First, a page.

In 1849 Heinrich Barth joined a small British expedition into unexplored regions of Islamic North and Central Africa. One by one his companions died, but he carried on alone, eventually reaching the fabled city of gold, Timbuktu. His five-and-a-half-year, 10,000-mile adventure ranks among the greatest journeys in the annals of exploration, and his discoveries are considered indispensable by modern scholars of Africa. Yet because of shifting politics, European preconceptions about Africa, and his own thorny personality, Barth has been almost forgotten. The general public has never heard of him, his epic journey, or his still-pertinent observations about Africa and Islam; and his monumental five-volume Travels and Discoveries in North and Central Africa is rare even in libraries. Though he made his journey for the British government, he has never had a biography in English. Barth and his achievements have fallen through a crack in history.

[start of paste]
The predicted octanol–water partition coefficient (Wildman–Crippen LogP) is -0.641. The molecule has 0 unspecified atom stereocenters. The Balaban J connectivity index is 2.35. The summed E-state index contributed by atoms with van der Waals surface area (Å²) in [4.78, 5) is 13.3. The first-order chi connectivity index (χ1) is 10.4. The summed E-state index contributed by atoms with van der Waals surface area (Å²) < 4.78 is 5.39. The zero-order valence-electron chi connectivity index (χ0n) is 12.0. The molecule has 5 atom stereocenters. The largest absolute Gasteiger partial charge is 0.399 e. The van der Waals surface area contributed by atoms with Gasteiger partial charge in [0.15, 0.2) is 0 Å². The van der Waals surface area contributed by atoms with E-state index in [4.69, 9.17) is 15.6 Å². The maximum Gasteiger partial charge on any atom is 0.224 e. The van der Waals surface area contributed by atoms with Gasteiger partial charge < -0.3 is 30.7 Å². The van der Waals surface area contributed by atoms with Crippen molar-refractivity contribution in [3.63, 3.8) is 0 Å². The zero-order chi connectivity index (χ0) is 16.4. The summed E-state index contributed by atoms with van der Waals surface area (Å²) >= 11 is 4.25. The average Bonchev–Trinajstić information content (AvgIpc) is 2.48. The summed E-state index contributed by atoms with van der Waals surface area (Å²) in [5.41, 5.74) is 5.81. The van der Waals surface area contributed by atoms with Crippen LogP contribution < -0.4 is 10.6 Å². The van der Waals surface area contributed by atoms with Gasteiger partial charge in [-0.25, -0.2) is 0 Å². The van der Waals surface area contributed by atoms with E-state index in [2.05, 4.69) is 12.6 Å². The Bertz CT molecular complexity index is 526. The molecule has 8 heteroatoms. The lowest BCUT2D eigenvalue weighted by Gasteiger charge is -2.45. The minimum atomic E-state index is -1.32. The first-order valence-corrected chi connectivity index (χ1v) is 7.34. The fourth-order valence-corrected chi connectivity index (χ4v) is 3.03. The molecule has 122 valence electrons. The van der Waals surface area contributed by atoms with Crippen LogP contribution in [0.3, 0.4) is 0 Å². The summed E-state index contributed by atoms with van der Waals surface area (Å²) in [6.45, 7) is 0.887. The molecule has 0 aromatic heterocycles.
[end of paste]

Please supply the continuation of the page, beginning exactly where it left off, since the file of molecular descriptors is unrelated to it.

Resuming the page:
In his memoir Anyone Who Had a Heart, Burt Bacharach, one of the greatest songwriters of all time, offers a frank and riveting account of his unparalleled life.From his tumultuous marriages and the tragicsuicide of his daughter, to his collaborations with Hal David, Carole Bayer Sager, Neil Diamond, Elvis Costello, and others, Bacharach details his long-lasting success as well as the never-before-told stories behind the hits.Candid and emotional, and with 16 pages of color photographs, Anyone Who Had a Heart: My Life and Music is Burt Bacharach in his own words a powerful and personal look at the award-winning songwriter and composer.
[A]n excellent book... -- The Economist Financial Times Asia editor David Pilling presents a fresh vision of Japan, drawing on his own deep experience, as well as observations from a cross section of Japanese citizenry, including novelist Haruki Murakami, former prime minister Junichiro Koizumi, industrialists and bankers, activists and artists, teenagers and octogenarians.